W3C home > Mailing lists > Public > www-tag@w3.org > September 2014

Re: PSA: publishing new WD of URL spec

From: Roy T. Fielding <fielding@gbiv.com>
Date: Thu, 11 Sep 2014 12:33:26 -0700
Cc: Julian Reschke <julian.reschke@greenbytes.de>, Robin Berjon <robin@w3.org>, Arthur Barstow <art.barstow@gmail.com>, "www-tag@w3.org" <www-tag@w3.org>
Message-Id: <79943C9E-4CE3-47DF-A9C9-F951A1624E48@gbiv.com>
To: Marcos Caceres <marcos@marcosc.com>
On Sep 11, 2014, at 9:19 AM, Marcos Caceres wrote:
> On September 11, 2014 at 11:58:58 AM, Julian Reschke (julian.reschke@greenbytes.de) wrote:
>>> In which case the WHATWG version wouldn't be "canonical" anymore anyway.
> "The proof is in the pudding", as they say. I read a recent blog post that indicated that the IETF failed wrt maintaining the URL specs [1].

Er, you mean you misread that post.  The IETF has been maintaining a standard
on uniform resource identifiers.  The WHATWG wants to define a standard for
how to parse references within HTML.  Both could coexist, if it were not for
the egos that insist on calling references a URL.  "" is not a URL.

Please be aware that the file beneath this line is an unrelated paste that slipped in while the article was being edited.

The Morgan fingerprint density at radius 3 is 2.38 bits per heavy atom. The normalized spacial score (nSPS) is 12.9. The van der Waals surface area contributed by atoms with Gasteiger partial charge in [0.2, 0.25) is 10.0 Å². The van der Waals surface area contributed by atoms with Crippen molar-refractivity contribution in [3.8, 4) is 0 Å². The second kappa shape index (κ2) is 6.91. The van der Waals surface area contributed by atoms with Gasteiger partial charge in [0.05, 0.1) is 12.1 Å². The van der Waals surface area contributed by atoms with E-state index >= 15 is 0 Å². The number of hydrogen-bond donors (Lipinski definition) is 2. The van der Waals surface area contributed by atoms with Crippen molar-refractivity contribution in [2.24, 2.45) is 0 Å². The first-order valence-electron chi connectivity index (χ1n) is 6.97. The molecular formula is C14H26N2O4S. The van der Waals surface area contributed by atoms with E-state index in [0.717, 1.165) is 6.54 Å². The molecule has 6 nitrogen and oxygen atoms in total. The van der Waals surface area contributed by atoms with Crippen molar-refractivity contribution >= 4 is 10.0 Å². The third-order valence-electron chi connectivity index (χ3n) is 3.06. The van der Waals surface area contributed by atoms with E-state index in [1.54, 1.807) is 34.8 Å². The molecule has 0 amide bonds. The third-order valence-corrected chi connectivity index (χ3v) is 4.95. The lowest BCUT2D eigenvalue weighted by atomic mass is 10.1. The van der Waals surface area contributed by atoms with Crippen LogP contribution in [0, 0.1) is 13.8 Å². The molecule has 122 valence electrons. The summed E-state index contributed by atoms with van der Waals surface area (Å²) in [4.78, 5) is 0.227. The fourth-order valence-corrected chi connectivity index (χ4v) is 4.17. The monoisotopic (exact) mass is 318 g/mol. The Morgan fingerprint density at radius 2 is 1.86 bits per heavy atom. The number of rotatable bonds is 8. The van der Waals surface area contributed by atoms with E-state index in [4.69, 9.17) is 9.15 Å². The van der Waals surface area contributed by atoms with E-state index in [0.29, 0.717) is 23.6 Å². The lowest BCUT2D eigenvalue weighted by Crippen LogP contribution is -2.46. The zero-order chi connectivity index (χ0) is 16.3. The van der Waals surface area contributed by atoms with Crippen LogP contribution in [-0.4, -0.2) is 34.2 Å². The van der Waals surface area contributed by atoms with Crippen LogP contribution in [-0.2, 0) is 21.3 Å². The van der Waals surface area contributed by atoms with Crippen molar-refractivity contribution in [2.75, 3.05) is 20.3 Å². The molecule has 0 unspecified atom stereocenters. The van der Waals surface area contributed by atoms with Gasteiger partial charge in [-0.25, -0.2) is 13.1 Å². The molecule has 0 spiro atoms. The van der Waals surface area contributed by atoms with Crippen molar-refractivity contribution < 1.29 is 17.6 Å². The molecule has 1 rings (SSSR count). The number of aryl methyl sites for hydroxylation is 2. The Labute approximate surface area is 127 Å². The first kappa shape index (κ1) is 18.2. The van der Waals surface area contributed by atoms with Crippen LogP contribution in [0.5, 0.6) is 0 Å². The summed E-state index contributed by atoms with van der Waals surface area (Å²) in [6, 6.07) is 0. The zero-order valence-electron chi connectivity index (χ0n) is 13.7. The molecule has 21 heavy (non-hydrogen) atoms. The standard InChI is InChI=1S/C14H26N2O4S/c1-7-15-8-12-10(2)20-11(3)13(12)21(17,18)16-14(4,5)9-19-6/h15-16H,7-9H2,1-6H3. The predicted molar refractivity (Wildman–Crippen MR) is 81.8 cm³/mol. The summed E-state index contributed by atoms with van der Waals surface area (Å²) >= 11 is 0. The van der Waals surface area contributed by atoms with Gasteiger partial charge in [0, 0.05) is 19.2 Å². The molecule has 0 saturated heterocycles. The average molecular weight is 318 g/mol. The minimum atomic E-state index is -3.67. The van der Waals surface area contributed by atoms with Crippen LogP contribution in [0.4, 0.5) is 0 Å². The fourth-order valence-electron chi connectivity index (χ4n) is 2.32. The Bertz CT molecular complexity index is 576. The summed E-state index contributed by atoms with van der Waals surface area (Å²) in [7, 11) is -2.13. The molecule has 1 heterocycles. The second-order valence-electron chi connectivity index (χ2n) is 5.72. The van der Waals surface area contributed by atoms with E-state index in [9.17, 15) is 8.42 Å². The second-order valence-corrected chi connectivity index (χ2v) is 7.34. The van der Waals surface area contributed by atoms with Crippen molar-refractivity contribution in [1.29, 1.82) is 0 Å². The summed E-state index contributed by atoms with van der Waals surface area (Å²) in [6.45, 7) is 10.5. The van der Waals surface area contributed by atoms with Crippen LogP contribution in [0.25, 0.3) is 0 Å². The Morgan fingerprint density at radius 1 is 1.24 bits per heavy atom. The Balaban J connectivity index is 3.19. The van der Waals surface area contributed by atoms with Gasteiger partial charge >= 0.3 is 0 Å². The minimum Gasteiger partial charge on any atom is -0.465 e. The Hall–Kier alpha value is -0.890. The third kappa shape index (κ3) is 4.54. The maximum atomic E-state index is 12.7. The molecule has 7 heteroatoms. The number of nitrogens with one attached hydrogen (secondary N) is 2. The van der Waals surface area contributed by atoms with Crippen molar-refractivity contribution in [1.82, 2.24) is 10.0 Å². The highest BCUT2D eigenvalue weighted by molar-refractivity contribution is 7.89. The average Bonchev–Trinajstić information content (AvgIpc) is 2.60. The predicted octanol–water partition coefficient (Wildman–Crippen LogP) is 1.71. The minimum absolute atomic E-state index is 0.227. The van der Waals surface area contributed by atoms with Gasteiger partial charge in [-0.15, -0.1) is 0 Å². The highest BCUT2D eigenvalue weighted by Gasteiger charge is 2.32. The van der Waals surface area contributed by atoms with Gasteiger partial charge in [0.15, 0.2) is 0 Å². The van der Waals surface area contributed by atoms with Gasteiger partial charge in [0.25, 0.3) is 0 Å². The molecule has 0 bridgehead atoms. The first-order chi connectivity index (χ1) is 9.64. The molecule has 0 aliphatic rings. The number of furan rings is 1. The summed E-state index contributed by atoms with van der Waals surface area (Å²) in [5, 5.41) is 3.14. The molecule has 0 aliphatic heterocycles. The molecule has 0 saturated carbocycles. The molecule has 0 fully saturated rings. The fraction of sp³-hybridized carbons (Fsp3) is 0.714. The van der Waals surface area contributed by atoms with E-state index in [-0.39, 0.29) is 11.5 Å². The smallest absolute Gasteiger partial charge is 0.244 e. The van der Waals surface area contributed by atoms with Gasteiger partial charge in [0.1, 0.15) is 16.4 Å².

> I'm optimistic that the WHATWG can handle the task, as browsers are by far the largest and most dependent consumers of URLs of all types.

Even if that were remotely true (it isn't), there is no evidence that
the WHATWG URL spec is interested in documenting actual browser behavior,
as opposed to some imagined behavior hidden behind contorted English prose
procedural descriptions.  Read the spec and compare for yourself.

> In this sense, the WHATWG URL spec is the most up to date. The bits missing in [1], like registration, can easily be handled in the WHATWG wiki (as is already done for other things).

The most up to date of what?

What has been completely lost in this territorial anxiety debate is
that Anne's URL spec doesn't actually define URLs, and is a truly hideous
example of NIH syndrome.  I find it a complete farce that some folks are
even considering importing that into the W3C process, whether by copy or
by reference; almost as ridiculous as watching the WHATWG's deliberate
political campaign to capture the TAG's membership.

Was this the whole point of that political campaign?  To make it easier
for the TAG to impose awful specs by reference to "living standards"
which are, in truth, not implemented by anyone?  Power corrupts, doesn't it.
I can see why you are now so upset about the W3C trying to push those
same specs through a consensus process.

Received on Thursday, 11 September 2014 19:33:50 UTC

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